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Published: 2001/08/20
by Dean Budnick

‘All The Things I Was Told Nobody Wanted To See:’ Les Claypool’s Animals and Oysterhead

Ever since he invited Trey Anastasio and Stewart Copeland to join him on-stage as Oysterhead last May, Les Claypool’s bass has rarely remained idle. In the wake of that performance, he assembled bands for both the Mountain Aire Festival and the Gathering of the Vibes. Before long, the Fearless Flying Frog Brigade became a entity onto itself. Earlier this year, Claypool’s label released Live Frogs Set I, which captures a performance from the band’s initial tour. This disc demonstrates the band’s powerful progressive improvisation, earning Claypool and his band a Jammy Award for best live album. Last month, Claypool released Set 2, which presents the group’s interpretation of the Pink Floyd album Animals. The bassist is now preparing to tour in support of The Grand Pecking Order (due October 2) which he recorded this past spring with Oysterhead. All in all, this has been an active, enlightening fifteen months for someone who never imagined that people would be interested in watching him improvise with his pals. Read on(and visit www.lesclaypool.com to sate any additional Claypool cravings).

What was your intention in putting together the Frog Brigade and has that changed?

I don’t know if I had an intention. It really was a see-where-the-pieces-fall type of project. I did the Oysterhead thing and then all of a sudden I got these calls to do projects for other festivals. It was during a time when Primus was fading. If anything I was just confused and wanting to do something that was fun, not necessarily knowing what I wanted to do careerwise. So I started jamming with friends. Even the Frog Brigade which toured and did those two records was friends of mine who were available at the time. We went out, did the tour, recorded those two shows and then did the SnoCore tour. The band that is out now is a little bit different. At this point if I were to do the Les Claypool Band this would be what it is. It’s just that instead of calling it the Les Claypool Band I decided to call it the Fearless Flying Frog Brigade. Basically this moniker is just a reflection of what I plan to be doing in the future. I plan on doing a studio record at the end of this year under the moniker.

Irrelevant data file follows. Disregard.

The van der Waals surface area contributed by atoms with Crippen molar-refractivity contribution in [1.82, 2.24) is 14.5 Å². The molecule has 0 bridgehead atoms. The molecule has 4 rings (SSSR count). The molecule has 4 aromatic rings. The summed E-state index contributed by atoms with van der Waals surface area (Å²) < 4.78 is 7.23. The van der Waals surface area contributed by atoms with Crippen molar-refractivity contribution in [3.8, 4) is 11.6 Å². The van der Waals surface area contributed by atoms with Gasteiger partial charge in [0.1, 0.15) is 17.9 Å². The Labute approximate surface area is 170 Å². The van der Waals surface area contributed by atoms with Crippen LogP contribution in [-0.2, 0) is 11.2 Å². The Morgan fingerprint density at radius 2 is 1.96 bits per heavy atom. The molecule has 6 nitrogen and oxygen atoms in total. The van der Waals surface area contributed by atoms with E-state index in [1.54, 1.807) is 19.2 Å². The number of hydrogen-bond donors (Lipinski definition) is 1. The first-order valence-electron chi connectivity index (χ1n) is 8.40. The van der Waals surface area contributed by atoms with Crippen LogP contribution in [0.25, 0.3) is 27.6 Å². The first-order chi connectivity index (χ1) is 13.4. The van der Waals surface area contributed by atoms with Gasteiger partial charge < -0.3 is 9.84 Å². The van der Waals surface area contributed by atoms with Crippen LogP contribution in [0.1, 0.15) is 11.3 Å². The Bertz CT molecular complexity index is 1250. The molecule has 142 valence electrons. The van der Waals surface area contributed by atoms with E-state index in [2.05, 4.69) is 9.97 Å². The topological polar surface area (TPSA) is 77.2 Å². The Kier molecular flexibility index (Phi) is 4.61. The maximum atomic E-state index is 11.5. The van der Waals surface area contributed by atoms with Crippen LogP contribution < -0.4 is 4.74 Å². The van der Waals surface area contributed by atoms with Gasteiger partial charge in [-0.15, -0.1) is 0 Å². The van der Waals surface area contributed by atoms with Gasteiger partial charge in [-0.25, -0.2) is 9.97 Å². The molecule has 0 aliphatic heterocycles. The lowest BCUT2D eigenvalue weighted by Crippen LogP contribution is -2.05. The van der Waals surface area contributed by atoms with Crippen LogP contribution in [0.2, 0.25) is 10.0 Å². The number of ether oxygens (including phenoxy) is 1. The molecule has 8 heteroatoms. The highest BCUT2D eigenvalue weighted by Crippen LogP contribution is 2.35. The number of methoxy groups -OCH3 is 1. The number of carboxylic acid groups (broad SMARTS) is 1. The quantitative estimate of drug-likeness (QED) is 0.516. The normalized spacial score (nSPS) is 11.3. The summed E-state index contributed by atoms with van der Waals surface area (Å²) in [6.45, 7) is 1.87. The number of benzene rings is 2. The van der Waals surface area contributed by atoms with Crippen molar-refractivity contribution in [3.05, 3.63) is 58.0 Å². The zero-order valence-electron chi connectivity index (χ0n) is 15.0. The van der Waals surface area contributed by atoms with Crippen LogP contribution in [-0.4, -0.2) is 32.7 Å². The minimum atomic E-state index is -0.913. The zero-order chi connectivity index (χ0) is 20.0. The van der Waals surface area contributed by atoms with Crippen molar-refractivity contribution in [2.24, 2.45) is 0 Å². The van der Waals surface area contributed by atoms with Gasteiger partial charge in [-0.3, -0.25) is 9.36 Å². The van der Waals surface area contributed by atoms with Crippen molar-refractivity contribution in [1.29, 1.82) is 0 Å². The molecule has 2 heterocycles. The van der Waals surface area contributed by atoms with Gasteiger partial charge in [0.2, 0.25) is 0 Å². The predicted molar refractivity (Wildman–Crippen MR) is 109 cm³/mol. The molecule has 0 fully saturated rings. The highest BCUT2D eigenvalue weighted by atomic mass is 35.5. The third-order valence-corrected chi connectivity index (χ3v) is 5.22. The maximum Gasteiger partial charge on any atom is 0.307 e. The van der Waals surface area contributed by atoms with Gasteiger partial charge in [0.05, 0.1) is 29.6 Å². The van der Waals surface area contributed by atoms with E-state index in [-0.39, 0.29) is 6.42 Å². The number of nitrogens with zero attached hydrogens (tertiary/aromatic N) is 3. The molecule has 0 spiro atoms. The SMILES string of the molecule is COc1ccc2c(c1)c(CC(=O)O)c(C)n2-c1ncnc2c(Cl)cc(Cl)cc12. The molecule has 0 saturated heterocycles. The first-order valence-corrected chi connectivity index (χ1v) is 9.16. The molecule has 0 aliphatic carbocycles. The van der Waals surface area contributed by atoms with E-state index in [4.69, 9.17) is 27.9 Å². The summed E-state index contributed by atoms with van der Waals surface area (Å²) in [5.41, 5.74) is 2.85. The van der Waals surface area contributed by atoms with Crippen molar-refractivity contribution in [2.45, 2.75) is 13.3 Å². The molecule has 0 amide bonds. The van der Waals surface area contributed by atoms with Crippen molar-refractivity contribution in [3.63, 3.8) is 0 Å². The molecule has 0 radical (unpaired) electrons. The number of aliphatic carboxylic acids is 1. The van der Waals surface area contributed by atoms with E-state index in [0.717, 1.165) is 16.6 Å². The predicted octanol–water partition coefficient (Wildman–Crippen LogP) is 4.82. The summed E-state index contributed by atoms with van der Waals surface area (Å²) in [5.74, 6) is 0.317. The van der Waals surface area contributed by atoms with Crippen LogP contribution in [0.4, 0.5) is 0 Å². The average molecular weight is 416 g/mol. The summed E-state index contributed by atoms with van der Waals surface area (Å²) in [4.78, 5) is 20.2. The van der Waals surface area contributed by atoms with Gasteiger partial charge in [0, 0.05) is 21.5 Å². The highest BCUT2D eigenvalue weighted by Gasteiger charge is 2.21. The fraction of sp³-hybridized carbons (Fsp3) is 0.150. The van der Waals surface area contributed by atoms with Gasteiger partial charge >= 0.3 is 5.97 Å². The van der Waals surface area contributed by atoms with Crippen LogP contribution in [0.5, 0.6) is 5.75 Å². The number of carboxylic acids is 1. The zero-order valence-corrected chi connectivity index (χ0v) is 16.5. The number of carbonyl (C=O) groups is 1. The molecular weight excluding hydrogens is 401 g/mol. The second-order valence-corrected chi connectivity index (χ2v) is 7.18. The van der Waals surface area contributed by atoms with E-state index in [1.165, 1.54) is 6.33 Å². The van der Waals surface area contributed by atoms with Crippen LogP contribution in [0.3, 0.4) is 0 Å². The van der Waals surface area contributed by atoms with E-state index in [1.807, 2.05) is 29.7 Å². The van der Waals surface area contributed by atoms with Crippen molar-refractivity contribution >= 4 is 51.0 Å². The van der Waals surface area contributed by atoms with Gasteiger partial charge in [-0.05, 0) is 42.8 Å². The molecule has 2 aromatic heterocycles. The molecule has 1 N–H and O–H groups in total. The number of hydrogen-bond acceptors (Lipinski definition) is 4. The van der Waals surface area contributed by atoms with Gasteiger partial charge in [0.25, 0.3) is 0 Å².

What version of the band do you expect will join you in the studio?

When I do the record there will be a bunch of different people because there are a lot of people I want to work with. It will be kind of like the Holy Mackerel record which was a casual thing and I got friends involved. Some will be people I have worked with before, like Warren Haynes. I’ll try to wrangle him in there to do some stuff, and get some different people. We’ve been writing and performing new tunes on this tour so I would imagine that some of that will appear on it. I think the Frog Brigade will end up being a core group of guys and then depending on what we’re doing, where we’re playing, a bunch of different people will be involved as well. It’s like the last time we played at the Warfield it was myself Jay [Lane] and Jeff [Chimenti] and Eenor. Then we had Buckethead sit in and Ralph Carney, Kenny Brooks, Jerry Cantrell and Brian Kehoe. It was just a big ensemble.

Lately it seems like the one consistent Frog Brigade member is Eenor.

The original Frog Brigade at the Mountain Aire Festival was myself, Jack Irons on drums, Tim Alexander on drums, Skerik and Mirv. I had been playing with Mirv for years and I asked him to come do this tour and he wasn’t available. So I ran an ad in several local papers just looking for eclectic local musicians because doing Primus I had become isolated from what was happening on a local level. I got hundreds of tapes and CDs and one that stood out was this guy Eenor on the cover holding this weird banjo-looking thing. So I called him up and he came down, we jammed and hit it off. He’s become a regular.

As far as the Frog Brigade goes, my wanting to work with musicians is based on their ability to shoot from the hip and follow me down the trail. I think that whether it’s the four piece or the six piece the musicians I bring in have that ability. They don’t have the need or desire for structure.

I imagine it must be tough to tour as many of your players have other gigs.

When you play with monster musicians they’re usually busy (laughs). Like Jeff and Jay, they have Ratdog. And then in September Skerik’s going out with Critters Buggin’.

How has your own playing changed as a result of your work with the Frog Brigade?

Well I’ve done way more bass solos than I’ve ever done in my entire life (laughs). The thing is that I’m doing all the things I was always told that nobody wanted to see. For years you sit down with your friends and you jam for hours on end. You drink beers and everybody trades licks. But it was never thought by anyone that I hung out with that people might actually want to see what. That was something for the rehearsal space. It just blows my mind that there’s this huge community of people that want to see players do that. And it seems to be growing at an incredible rate.

Your just released your second live album with the Frog Brigade. This one presents the band’s Animals set. What led you to cover that entire album?